What is Catholic Education?
Catholic education is a lifelong process of human growth and development. It is more than schooling. It begins in the home, continues in the school and matures through involvement with the Christian community in the parish.
These three dimensions of home, school and parish must work together if Catholic education is to truly attain its goal of forming mature human persons in the image and likeness of Christ.
Almost two thousand years ago Jesus of Nazareth spoke of the Reign of God as healing for the sick, hearing for the deaf, sight for the blind, freedom for prisoners, good news for the poor. The world is full of real problems; the pain of human experience is obvious. In facing this reality we could turn our backs in despair and throw our hands in the air at the futility of human life. But the call of Christian discipleship demands otherwise. It demands that we always seek to lift the burden. The burdens of life are real and so we need to help each other in:
- opening our eyes to the reality of life
- feeding those who are too weak to feed themselves
- liberating those who are oppressed
- expanding our minds through education
- dispelling our fear of the unknown
- challenging ourselves to let go of hurts and prejudice
- unsealing our ears to hear the divine echo in our hearts
- inspiring hope for the future
In all of these ways the ministry of Jesus is continued as ‘the blind see again, the lame walk, lepers are cleansed, and the deaf hear, the dead are raised to life, the good news is proclaimed to the poor’ (Luke 7:22). To teach as Christ taught means inviting people to live without the crutch or the grudge or the closed mind.
Catholic schools make an indispensable contribution to Catholic education. While such schools can never replace the home or the parish they have a crucial role to play in the education of the next generation of young people.
What Makes a School Catholic?
All schools in the Republic of Ireland hold much in common in terms of structures, curriculum and the centrality of the State examination system. Every school attempts to serve society in a meaningful way. Yet all schools today find themselves in difficult circumstances due to enormous social, cultural and economic changes. In an age dominated by media and information technology, significant new pressures are brought to bear on adolescents, on family structures, on religious practice, on employment mobility and, not least, on behaviour in the school classroom.
In this new cultural context every Catholic school needs to redefine its identity so that it is not just reacting to the latest trend or fashion but that it can truly articulate its self-understanding.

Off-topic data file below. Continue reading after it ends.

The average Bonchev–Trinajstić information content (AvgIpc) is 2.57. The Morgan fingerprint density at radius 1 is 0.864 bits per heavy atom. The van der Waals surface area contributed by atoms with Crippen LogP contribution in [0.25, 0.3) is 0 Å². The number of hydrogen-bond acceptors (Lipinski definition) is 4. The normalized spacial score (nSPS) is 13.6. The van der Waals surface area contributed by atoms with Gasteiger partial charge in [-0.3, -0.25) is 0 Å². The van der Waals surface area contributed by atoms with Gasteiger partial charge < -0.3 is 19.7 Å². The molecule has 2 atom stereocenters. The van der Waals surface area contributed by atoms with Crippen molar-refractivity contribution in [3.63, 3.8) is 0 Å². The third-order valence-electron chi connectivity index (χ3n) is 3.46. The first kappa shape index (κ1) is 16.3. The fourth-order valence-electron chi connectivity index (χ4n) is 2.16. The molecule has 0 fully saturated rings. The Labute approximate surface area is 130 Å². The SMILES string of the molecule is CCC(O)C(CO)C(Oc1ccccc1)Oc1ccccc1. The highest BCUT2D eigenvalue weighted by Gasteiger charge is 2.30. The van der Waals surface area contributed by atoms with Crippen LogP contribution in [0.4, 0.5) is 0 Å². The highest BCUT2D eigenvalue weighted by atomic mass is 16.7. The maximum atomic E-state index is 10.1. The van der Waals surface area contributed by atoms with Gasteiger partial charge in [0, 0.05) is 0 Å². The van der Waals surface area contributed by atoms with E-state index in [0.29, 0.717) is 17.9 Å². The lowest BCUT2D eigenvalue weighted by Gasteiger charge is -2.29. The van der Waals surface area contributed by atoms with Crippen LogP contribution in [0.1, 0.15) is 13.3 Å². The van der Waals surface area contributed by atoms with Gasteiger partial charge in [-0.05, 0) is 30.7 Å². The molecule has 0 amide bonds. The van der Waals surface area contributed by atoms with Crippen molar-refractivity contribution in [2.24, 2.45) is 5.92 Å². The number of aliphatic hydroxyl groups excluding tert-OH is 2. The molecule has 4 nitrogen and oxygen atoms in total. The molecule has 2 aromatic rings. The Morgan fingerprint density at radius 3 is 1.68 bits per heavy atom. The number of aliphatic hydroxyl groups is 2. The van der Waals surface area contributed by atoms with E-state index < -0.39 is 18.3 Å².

The five principles of what makes a school catholic:
- The Catholic school treats every individual human person as a child of God called to share in God’s own life forever.
- The Catholic school takes its inspiration from the ministry of Christ.
- The Catholic school participates in the mission of the Church within the surrounding culture in which it lives and breathes.
- The Catholic school is an inclusive community ideally built on love and formed by the interaction and collaboration of its various components: students, parents, teachers, non-teaching staff and members of the Board.
- The Catholic school is at the service of society in both a critical and supportive manner.
What are the implications of being a Catholic School?
- Education involves the whole person and so it must deal with the intellectual, moral, religious, physical and psychological development of each student.
- Parents are the primary educators of their children and this responsibility should not be delegated to any other agency.
- Religious education is not a sectarian enterprise but is a core part of a rounded education.
- The Catholic school is part of the Church’s pastoral ministry.
- Catholic schools should contribute to the life of the parishes and dioceses in which they are located and they have a right to receive support from these Church bodies.
- Catholic Schools value teaching as one of the most important of all human activities for the teacher does not write on inanimate material, but on the very spirits of human beings.
- Catholic schools should be involved in the dialogue between faith and culture in that the various subjects taught do not present only knowledge to be attained, but also values to be acquired and truths to be discovered.
- Catholic schools should serve those who are poor – either impoverished as a result of social background or impoverished due to lack of values and any sense of the meaning of life.
- Catholic schools welcome students from all faith traditions and those of no faith precisely because the schools are Catholic and are thus open to dialogue with the other.
- Chaplains, Religious Educators and members of Religious Orders are an important expression of the ecclesial dimension of the school.
- Catholic schools willingly participate in the delivery of State curricula, in the preparation of students for the State’s examinations and in achieving the highest academic standards.
- Schools do not exist primarily for the service of the economy but for the service of the human person who is called to live in solidarity with other persons in search of the common good.
- Education cannot be reduced to information or technology but has as its goal the formation of a human person who is free, rational and mature in relationships.